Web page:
SUREN PILLAY, a lecturer in the Dept. of Political Studies at the University of the Western Cape, can be reached at: spillay@uwc.ac.za

More articles by:

CounterPunch Magazine

minimag-edit

Weekend Edition
August 26, 2016
Friday - Sunday
Andrew Levine
How Donald Trump Can Still be a Hero: Force the Guardians to the Duopoly to Open Up the Debates
Louisa Willcox
The Unbearable Killing of Yellowstone’s Grizzlies: 2015 Shatters Records for Bear Deaths
Charles Pierson
Wedding Crashers Who Kill
Richard Moser
What is the Inside/Outside Strategy?
Patrick Cockburn
Turkey’s Foray into Syria: a Gamble in a Very Dangerous Game
Brian Terrell
What Makes a Hate Group?
Dirk Bezemer – Michael Hudson
Finance is Not the Economy
Howard Lisnoff
Trouble in Political Paradise
Ben Debney
The Swimsuit that Overthrew the State
Ashley Smith
Anti-imperialism and the Syrian Revolution
Vincent Navarro
Is the Nation State and Its Welfare State Dead? a Critique of Varoufakis
John Wight
Syria’s Kurds and the Wages of Treachery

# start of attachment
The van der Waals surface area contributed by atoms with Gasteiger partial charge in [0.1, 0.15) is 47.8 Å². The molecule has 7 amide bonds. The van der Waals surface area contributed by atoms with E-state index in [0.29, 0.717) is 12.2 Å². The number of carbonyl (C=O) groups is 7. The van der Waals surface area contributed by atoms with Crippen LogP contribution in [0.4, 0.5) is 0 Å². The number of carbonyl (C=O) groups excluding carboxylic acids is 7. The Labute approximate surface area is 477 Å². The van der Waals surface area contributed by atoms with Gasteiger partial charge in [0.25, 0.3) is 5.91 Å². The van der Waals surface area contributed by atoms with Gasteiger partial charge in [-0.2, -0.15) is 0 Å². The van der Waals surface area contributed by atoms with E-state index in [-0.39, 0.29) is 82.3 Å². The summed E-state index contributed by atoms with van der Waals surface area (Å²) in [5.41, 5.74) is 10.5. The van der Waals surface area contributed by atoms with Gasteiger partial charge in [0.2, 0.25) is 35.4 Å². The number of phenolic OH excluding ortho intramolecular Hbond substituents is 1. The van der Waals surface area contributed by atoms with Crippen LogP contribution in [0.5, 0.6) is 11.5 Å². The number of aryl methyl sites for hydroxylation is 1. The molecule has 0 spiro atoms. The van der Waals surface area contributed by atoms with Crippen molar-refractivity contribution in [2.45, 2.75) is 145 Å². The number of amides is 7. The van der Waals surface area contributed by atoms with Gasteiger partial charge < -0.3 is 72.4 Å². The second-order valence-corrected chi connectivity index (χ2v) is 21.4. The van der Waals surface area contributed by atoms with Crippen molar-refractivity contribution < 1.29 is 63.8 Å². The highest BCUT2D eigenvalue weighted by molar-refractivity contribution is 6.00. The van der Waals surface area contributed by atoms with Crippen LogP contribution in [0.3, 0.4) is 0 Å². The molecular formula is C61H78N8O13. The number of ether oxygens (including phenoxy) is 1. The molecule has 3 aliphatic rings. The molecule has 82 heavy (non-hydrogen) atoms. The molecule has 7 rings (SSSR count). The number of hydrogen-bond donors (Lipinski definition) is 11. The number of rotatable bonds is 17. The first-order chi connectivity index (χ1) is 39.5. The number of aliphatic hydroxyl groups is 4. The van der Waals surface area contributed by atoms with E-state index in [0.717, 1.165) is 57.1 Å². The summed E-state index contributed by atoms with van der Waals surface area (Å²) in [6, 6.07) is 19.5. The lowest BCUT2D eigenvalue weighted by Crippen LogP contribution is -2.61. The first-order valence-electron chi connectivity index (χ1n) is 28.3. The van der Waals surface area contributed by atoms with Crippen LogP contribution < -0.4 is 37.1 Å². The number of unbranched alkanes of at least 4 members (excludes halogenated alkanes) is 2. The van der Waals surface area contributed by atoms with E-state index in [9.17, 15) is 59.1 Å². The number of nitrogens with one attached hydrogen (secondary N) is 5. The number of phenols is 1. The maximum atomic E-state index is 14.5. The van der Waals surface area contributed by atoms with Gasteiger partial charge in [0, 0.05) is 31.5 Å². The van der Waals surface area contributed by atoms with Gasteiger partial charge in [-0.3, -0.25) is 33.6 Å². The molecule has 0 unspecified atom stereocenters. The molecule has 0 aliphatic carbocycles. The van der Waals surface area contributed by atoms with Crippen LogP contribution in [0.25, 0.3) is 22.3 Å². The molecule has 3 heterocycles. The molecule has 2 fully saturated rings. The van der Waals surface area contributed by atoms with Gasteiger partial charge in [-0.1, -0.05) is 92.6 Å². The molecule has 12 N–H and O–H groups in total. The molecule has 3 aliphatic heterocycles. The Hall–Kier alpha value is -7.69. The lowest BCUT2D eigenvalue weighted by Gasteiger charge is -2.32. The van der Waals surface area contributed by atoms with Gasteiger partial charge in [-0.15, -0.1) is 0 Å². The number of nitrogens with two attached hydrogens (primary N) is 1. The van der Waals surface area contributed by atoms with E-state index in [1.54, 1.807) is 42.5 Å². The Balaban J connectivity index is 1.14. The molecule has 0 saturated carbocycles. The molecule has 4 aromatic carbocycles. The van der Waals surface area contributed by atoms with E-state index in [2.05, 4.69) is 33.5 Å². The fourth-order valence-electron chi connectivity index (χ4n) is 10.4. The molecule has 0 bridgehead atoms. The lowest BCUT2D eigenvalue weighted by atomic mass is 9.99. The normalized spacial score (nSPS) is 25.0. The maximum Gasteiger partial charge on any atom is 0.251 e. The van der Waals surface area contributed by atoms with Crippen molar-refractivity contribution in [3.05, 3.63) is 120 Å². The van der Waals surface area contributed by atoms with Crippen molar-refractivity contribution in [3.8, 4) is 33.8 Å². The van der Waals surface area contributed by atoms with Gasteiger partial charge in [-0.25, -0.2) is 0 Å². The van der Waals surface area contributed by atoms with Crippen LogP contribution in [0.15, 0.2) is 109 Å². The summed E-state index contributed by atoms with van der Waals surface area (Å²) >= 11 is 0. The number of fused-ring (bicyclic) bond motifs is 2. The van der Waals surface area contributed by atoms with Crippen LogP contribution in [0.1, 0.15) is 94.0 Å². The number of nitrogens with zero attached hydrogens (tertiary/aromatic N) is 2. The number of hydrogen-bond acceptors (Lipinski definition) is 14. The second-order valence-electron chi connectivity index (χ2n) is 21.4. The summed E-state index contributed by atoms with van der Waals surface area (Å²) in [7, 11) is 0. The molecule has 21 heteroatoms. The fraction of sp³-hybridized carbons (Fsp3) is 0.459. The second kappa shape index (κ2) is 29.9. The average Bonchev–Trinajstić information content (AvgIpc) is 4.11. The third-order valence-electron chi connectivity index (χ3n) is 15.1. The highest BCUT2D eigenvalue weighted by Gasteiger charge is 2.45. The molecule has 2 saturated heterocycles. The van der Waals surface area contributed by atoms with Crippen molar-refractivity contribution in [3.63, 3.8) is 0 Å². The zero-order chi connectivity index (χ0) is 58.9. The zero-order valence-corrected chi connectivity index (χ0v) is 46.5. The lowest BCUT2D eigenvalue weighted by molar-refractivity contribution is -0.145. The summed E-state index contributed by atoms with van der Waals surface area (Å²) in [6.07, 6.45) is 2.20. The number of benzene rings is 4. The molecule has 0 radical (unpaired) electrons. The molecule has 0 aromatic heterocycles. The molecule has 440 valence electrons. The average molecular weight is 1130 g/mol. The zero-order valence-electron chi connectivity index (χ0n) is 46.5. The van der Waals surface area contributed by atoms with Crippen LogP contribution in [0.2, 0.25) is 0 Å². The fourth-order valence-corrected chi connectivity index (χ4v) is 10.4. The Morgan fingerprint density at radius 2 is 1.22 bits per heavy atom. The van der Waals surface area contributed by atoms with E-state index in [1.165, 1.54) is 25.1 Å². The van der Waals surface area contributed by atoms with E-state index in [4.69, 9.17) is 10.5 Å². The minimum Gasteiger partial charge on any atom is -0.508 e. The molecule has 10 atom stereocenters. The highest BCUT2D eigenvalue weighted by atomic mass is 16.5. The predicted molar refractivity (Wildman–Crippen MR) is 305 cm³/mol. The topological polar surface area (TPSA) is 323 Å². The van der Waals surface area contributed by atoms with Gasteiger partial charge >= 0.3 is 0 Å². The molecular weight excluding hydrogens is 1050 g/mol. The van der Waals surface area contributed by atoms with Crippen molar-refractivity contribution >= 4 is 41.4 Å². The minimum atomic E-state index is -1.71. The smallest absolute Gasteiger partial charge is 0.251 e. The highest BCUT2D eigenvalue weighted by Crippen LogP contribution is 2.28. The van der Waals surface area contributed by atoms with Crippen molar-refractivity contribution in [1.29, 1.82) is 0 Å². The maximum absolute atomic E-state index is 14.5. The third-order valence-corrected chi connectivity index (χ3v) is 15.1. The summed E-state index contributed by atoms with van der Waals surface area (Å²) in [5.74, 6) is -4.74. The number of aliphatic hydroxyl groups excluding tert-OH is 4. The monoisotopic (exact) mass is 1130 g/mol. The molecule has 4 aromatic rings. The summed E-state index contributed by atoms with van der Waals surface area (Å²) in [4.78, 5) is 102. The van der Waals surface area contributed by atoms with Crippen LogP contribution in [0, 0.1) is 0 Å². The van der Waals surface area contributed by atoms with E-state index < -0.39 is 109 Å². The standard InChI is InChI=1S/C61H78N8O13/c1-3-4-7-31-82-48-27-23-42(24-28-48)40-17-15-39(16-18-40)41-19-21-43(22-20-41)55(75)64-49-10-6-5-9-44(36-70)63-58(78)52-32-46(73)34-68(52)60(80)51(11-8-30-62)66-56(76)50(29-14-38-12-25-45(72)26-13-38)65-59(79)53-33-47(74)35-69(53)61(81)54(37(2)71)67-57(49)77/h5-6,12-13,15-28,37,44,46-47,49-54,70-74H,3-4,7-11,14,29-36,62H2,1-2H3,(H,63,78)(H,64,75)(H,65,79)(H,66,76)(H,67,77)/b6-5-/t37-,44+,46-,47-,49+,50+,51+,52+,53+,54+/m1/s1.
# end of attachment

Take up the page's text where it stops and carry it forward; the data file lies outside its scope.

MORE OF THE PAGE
Lawrence Davidson
The New Anti-Semitism: the Case of Joy Karega
Mateo Pimentel
The Affordable Care Act: A Litmus Test for American Capitalism?
Roger Annis
In Northern Syria, Turkey Opens New Front in its War Against the Kurds
David Swanson
ABC Shifts Blame from US Wars to Doctors Without Borders
Norman Pollack
American Exceptionalism: A Pernicious Doctrine
Ralph Nader
Readers Think, Thinkers Read
Julia Morris
The Mythologies of the Nauruan Refugee Nation
Ann Garrison
Unworthy Victims: Houthis and Hutus
Julian Vigo
Britain’s Slavery Legacy
Rivera Sun
Accountability: An Abandoned American Value
Philip Doe
Colorado: 300 Days of Sunshine Annually, Yet There’s No Sunny Side of the Street
Joseph White
Homage to EP Thompson
Kollibri terre Sonnenblume
DNC Playing Dirty Tricks on WikiLeaks
Ron Jacobs
Education for Liberation
Jim Smith
Socialism Revived: In Spite of Bernie, Donald and Hillary
Robert Koehler